Particulate matter (PM10)

Particulate matter (PM10) comprises the mass of all particles contained in TSP (total suspended particulates) with an aerodynamic diameter of less than 10 µm.

It can be caused by human activity: Particulate matter can originate from energy supply and industrial processes, metal and steel production as well as the reloading of bulk material or it can be of natural origin, for example as a result of soil erosion. In agglomerations road traffic is the dominant source.

Health risk

Research studies of the World Health Organisation (WHO) have shown increased occurrence of respiratory and cardiovascular diseases at high particulate matter concentrations. Persons with pre-existing disease are especially vulnerable. Studies have shown a measurable reduction in life expectancy with increasing particulate matter concentrations.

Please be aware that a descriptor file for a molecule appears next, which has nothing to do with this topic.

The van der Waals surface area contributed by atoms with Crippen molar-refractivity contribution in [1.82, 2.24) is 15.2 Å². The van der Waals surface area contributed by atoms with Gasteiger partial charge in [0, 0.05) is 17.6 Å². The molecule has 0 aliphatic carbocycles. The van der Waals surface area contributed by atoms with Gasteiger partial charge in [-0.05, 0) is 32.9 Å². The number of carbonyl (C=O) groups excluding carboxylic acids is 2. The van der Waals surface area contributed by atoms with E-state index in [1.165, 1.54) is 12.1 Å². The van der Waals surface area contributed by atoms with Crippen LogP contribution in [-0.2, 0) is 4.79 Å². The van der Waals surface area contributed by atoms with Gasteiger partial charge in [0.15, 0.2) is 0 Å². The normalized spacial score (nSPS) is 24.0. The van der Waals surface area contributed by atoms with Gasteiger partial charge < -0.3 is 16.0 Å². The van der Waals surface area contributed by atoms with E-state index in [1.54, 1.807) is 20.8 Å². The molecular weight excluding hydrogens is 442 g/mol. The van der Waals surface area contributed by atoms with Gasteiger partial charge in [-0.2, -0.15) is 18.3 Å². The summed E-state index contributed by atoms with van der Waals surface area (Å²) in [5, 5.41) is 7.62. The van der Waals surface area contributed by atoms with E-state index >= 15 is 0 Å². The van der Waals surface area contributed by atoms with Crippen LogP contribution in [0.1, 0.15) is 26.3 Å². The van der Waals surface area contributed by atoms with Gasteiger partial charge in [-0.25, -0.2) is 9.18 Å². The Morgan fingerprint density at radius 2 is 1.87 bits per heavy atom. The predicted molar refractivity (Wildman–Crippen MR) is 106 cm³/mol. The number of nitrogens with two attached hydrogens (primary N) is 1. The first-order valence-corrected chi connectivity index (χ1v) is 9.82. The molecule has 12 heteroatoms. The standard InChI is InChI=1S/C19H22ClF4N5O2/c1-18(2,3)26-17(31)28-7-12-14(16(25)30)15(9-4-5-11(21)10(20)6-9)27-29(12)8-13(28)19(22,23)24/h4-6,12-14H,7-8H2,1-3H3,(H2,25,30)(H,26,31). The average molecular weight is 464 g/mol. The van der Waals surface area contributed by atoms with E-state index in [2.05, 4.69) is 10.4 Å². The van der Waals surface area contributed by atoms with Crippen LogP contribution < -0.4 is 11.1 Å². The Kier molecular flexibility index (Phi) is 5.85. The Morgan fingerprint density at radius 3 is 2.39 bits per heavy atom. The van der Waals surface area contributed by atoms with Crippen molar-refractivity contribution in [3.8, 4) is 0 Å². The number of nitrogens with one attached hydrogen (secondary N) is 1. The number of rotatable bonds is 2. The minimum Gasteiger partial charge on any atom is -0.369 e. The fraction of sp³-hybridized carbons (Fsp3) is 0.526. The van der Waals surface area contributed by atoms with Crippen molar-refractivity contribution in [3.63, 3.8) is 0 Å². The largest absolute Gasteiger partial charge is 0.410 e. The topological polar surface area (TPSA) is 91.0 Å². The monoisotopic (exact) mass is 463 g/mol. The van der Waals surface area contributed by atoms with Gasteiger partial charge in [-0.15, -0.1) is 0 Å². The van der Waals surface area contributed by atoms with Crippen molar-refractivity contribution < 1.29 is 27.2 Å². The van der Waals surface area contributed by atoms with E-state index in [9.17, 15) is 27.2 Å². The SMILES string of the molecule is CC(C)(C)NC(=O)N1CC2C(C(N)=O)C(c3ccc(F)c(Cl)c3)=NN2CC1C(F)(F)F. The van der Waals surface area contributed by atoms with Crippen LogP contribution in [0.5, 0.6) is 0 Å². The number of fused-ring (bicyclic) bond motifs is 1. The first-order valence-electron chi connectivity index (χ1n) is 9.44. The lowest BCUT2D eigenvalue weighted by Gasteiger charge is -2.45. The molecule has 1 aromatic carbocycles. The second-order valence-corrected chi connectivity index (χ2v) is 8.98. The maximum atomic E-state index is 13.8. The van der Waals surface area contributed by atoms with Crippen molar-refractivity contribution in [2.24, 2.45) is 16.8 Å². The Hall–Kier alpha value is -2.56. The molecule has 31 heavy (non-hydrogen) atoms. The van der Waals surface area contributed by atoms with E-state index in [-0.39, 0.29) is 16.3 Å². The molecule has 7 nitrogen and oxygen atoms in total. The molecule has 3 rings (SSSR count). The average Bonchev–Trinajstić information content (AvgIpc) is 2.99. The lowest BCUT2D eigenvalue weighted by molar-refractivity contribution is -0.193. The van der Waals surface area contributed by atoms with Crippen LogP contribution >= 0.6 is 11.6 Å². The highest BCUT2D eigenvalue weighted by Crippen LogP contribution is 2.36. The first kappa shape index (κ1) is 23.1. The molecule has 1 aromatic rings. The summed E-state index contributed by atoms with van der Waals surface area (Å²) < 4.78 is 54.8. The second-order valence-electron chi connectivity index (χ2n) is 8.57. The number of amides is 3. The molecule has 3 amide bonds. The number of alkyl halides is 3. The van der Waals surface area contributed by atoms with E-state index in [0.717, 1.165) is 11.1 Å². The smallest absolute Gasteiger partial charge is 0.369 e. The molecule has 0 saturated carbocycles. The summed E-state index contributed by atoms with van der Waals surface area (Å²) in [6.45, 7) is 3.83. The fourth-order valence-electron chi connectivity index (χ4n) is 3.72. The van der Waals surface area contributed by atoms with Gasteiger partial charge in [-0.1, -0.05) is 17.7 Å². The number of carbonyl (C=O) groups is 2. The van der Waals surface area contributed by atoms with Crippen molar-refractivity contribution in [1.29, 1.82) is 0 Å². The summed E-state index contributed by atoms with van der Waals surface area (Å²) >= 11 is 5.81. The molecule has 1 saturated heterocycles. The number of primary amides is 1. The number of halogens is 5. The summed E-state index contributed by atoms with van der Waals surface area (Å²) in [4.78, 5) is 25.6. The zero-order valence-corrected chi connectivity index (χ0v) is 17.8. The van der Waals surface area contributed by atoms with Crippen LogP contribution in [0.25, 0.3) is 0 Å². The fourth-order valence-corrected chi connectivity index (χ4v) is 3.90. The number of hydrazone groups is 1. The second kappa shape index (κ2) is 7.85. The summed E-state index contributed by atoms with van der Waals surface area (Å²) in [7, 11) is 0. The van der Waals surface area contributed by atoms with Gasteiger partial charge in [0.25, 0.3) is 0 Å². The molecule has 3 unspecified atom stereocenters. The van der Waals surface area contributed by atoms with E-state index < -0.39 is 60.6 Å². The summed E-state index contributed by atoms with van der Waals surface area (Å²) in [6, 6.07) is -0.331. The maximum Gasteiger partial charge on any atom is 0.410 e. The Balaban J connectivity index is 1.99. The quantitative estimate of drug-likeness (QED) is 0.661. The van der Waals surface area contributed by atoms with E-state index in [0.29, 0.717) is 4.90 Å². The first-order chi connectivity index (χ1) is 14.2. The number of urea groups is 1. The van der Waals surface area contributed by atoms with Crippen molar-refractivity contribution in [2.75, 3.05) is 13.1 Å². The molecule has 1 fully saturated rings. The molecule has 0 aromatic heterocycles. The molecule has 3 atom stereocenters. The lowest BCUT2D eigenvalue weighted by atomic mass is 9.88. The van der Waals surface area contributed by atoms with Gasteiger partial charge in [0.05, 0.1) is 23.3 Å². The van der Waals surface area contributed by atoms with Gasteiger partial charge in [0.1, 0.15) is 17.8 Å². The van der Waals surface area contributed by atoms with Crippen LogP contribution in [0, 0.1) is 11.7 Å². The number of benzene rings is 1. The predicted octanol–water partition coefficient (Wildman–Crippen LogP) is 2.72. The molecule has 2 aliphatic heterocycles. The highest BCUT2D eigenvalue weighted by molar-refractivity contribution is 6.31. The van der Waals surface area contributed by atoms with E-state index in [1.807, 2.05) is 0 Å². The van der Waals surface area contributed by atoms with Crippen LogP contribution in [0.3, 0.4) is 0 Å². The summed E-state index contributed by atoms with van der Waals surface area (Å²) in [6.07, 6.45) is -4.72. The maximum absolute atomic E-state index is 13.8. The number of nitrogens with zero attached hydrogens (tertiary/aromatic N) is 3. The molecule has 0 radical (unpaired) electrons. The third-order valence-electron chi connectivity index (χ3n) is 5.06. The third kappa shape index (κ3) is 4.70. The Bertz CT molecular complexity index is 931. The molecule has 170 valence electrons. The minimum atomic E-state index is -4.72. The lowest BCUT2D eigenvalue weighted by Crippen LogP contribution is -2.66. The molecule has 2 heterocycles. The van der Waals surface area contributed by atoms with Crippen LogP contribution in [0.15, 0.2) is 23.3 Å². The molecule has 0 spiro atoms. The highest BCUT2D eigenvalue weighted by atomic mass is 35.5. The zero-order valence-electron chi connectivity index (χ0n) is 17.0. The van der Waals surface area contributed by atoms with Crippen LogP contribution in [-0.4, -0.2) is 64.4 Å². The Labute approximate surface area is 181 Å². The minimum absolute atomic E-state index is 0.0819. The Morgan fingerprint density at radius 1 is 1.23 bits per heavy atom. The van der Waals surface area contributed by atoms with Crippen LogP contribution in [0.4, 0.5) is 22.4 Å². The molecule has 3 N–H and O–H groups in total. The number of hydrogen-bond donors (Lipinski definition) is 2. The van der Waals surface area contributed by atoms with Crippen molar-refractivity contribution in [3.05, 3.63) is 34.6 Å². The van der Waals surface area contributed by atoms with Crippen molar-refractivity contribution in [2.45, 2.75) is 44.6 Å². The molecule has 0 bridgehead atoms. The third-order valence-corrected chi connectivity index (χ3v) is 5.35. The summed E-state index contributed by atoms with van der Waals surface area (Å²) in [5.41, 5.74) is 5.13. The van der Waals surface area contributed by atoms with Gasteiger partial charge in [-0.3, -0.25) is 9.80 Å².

Limit values

Since 1 January 2005 limit values for particulate matter (PM10) for protection of human health are put into force. The daily limit value is 50 µg/m3, not to be exceeded more than 35 times per calendar year. The permitted annual limit value is 40 µg/m3. Information on ambient concentrations of particulate matter and exceedances must be made available to the public as promptly as possible.

Particulate matter (PM10) - Annual tabulation

Here the annual tabulations from 2002 onwards can be found (station-by-station).

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 fine particulate matter  air polluting particulate matter  limit value for PM10